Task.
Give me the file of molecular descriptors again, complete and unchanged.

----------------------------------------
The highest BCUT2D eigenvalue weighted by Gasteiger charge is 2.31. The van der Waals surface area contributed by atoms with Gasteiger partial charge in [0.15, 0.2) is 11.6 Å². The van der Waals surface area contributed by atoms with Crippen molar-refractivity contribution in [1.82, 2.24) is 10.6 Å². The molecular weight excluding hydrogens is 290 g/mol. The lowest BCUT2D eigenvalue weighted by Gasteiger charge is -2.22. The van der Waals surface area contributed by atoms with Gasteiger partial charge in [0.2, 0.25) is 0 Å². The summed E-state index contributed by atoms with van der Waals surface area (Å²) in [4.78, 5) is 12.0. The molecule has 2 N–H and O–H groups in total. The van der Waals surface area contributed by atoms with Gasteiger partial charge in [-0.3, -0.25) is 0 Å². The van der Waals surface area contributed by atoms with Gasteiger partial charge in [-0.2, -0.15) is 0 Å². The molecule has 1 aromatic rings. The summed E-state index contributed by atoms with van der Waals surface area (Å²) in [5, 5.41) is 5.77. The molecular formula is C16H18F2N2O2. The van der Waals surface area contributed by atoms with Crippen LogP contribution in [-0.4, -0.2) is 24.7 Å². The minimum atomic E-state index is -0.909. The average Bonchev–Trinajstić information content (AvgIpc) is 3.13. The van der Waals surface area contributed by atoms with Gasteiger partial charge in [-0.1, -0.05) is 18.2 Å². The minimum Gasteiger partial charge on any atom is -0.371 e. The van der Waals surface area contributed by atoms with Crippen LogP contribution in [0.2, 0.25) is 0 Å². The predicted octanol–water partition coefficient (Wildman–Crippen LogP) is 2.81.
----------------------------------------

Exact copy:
The highest BCUT2D eigenvalue weighted by Gasteiger charge is 2.31. The van der Waals surface area contributed by atoms with Gasteiger partial charge in [0.15, 0.2) is 11.6 Å². The van der Waals surface area contributed by atoms with Crippen molar-refractivity contribution in [1.82, 2.24) is 10.6 Å². The molecular weight excluding hydrogens is 290 g/mol. The lowest BCUT2D eigenvalue weighted by Gasteiger charge is -2.22. The van der Waals surface area contributed by atoms with Gasteiger partial charge in [0.2, 0.25) is 0 Å². The summed E-state index contributed by atoms with van der Waals surface area (Å²) in [4.78, 5) is 12.0. The molecule has 2 N–H and O–H groups in total. The van der Waals surface area contributed by atoms with Gasteiger partial charge in [-0.3, -0.25) is 0 Å². The van der Waals surface area contributed by atoms with Gasteiger partial charge in [-0.2, -0.15) is 0 Å². The molecule has 1 aromatic rings. The summed E-state index contributed by atoms with van der Waals surface area (Å²) in [5, 5.41) is 5.77. The molecular formula is C16H18F2N2O2. The van der Waals surface area contributed by atoms with Crippen LogP contribution in [-0.4, -0.2) is 24.7 Å². The minimum atomic E-state index is -0.909. The average Bonchev–Trinajstić information content (AvgIpc) is 3.13. The van der Waals surface area contributed by atoms with Gasteiger partial charge in [-0.1, -0.05) is 18.2 Å². The minimum Gasteiger partial charge on any atom is -0.371 e. The van der Waals surface area contributed by atoms with Crippen LogP contribution in [0.2, 0.25) is 0 Å². The predicted octanol–water partition coefficient (Wildman–Crippen LogP) is 2.81.